Regen Network is a group that is using blockchain and GPS to enable small scale farmer to plug into carbon capture credit. Currently there is very little financial incentive for farmers to perform carbon capture and sequestration (CCS) activities because it is so expensive to prove. Regen looks to breakdown that barrier by developing technology that makes it easier to record carbon offsets of practices like no-till farming, cover cropping, crop rotation, and rotational grazing.
The same traceability to food can be applied to building materials. All building materials have an origin. All building materials are processed into usable form which can put manufacturing workers at risk. Most building materials are transported to site for building and that journey has a footprint and story.
Traceability and accountability can help us confirm that our woods are not poached from the rainforest; It can save human life and liberty if we can tell our products are not mined by child slaves; it can preserve wildlife if know our metals are not smuggled by warlords that are causing the extinction of mountain gorillas in the Congo or other endangered species.
Some regulation and labeling programs do exist around health and safety. If you go to Lowe’s or HomeDepot you may see many typical building materials are known to cause cancer in the state of California. There’s nothing special about California that makes these materials carcinogenic, but California is among the few places that require manufacturers to disclose their materials are dangerous through Prop 65. Further traceability could tell you which of the constituents of the materials are toxic, where they came from, who was required to administer the carcinogen, and why it is needed. If all of that information was available you may ask is there a better way?… i.e. why can’t we build without carcinogenic materials?
There are ways to prove that wood is harvested sustainably, The Forest Stewardship Council has a certification for well managed forests, and their mark is generally trusted. Many illegal logging operations exist though, and the US and Canada are not as strict as the EU at certification. Worldwide illegal logging is a $30-100billion/yr industry.  GPS verified block-chain certification could tell you the exact point a shipment of lumber came from and you see how its replacement forest is growing with satellite imagery.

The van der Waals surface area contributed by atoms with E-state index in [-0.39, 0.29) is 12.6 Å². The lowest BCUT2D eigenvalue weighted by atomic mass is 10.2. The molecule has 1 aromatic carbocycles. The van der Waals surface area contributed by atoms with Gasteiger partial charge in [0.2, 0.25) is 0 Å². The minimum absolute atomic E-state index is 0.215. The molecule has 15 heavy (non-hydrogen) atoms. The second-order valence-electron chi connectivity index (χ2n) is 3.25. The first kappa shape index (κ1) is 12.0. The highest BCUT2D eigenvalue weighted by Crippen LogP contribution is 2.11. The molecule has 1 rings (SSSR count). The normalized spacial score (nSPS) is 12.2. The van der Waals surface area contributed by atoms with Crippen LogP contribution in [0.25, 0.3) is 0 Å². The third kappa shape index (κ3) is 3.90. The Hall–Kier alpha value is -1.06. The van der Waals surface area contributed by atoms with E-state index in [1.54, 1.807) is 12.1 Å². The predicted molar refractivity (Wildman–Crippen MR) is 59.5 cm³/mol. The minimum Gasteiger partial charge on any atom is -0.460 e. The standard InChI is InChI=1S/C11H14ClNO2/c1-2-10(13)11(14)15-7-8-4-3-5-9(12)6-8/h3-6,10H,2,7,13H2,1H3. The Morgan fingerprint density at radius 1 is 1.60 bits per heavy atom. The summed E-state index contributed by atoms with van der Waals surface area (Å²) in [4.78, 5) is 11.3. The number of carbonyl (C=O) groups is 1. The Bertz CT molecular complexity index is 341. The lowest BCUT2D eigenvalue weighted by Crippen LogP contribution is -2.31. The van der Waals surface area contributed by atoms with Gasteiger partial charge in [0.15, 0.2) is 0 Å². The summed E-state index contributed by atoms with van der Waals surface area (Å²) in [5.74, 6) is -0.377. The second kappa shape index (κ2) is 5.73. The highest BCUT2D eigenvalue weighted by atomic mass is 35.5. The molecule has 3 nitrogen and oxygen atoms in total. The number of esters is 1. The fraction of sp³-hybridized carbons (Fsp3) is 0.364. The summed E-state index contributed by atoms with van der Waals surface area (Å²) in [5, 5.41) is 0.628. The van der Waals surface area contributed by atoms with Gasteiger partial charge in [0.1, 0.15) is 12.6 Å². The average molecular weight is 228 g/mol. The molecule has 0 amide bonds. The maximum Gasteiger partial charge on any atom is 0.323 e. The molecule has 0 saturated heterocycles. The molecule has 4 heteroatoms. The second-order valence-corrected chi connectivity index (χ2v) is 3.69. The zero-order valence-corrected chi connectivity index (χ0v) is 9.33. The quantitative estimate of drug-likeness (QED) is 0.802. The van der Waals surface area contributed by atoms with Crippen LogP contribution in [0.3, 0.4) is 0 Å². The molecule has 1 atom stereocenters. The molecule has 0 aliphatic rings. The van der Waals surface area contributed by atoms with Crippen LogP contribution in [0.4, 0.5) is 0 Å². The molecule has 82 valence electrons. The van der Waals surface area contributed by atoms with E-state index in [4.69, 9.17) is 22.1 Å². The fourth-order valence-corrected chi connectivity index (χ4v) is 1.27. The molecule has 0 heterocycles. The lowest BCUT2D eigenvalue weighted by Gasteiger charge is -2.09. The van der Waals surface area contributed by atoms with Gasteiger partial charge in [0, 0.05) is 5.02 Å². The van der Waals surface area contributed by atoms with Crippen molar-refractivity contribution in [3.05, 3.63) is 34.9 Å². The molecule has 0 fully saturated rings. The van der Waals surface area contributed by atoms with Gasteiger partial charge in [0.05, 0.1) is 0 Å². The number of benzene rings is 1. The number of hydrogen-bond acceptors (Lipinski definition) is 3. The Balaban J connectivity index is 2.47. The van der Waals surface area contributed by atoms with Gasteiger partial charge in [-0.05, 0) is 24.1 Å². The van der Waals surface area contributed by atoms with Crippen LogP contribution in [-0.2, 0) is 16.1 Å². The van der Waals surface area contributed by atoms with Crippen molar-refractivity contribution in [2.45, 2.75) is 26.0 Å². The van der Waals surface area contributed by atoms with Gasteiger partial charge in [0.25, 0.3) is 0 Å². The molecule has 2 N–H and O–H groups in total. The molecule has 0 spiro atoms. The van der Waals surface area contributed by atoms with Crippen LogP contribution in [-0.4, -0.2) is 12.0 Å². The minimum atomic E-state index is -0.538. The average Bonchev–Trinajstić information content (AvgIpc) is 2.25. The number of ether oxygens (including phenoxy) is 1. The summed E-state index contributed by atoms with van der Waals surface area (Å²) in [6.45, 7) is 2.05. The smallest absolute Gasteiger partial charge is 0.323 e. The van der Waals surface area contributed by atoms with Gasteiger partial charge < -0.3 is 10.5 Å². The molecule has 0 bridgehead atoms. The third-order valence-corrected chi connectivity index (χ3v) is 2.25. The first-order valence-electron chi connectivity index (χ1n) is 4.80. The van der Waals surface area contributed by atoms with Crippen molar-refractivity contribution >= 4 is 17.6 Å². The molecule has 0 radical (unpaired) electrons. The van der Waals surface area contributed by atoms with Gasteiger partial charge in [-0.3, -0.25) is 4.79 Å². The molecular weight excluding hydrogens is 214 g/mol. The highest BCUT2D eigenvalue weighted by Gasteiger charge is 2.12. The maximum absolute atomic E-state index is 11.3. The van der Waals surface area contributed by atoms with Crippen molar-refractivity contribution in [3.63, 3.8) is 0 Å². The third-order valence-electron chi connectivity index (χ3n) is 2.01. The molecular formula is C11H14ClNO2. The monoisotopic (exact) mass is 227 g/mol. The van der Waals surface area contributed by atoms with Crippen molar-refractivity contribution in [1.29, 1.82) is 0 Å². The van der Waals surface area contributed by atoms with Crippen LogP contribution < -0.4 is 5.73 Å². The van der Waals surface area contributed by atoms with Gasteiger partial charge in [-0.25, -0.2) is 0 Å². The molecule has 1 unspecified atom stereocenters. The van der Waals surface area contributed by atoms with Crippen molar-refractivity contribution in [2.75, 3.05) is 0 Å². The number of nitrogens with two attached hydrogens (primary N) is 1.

Conflict metals - minerals and metals that are mined is regions that are ever locked in conflicts that enable forced labor and smuggling to be carried out with impunity - are major concerns for electronics. The Democratic Republic of Congo has struggled to mitigate the smuggling of coltan, tin, and tungsten used in cell phones and other electronics that benefit rebel forces clearing wildlife and terrorizing the population.  Here again traceability would help. If the consumers knew the origins of materials they’d likely opt for the reputable source as movements toward fair trade and labor practices continues to gain popularity. 
Carbon Capture and Carbon Neutrality are claims often made in building projects but folks rarely show the math. When carbon credits become a real commodity we’ll likely see standardization and transparency. In the meantime its hard to trust manufacturers at their word without transparency.
We are working with MIT’s Center for Bits and Atoms and Africa’s largest bank, Standard Bank Group, to develop traceability in building materials along side food provenance. Utilizing resources like IBM Food Trust and Regen Network, we believe both agriculture and construction can create positive impacts like CCS, ecology regeneration, and fair labor practices. The only way to prove the impact is through transparency. Visit www.bio-hab.org and stay tuned.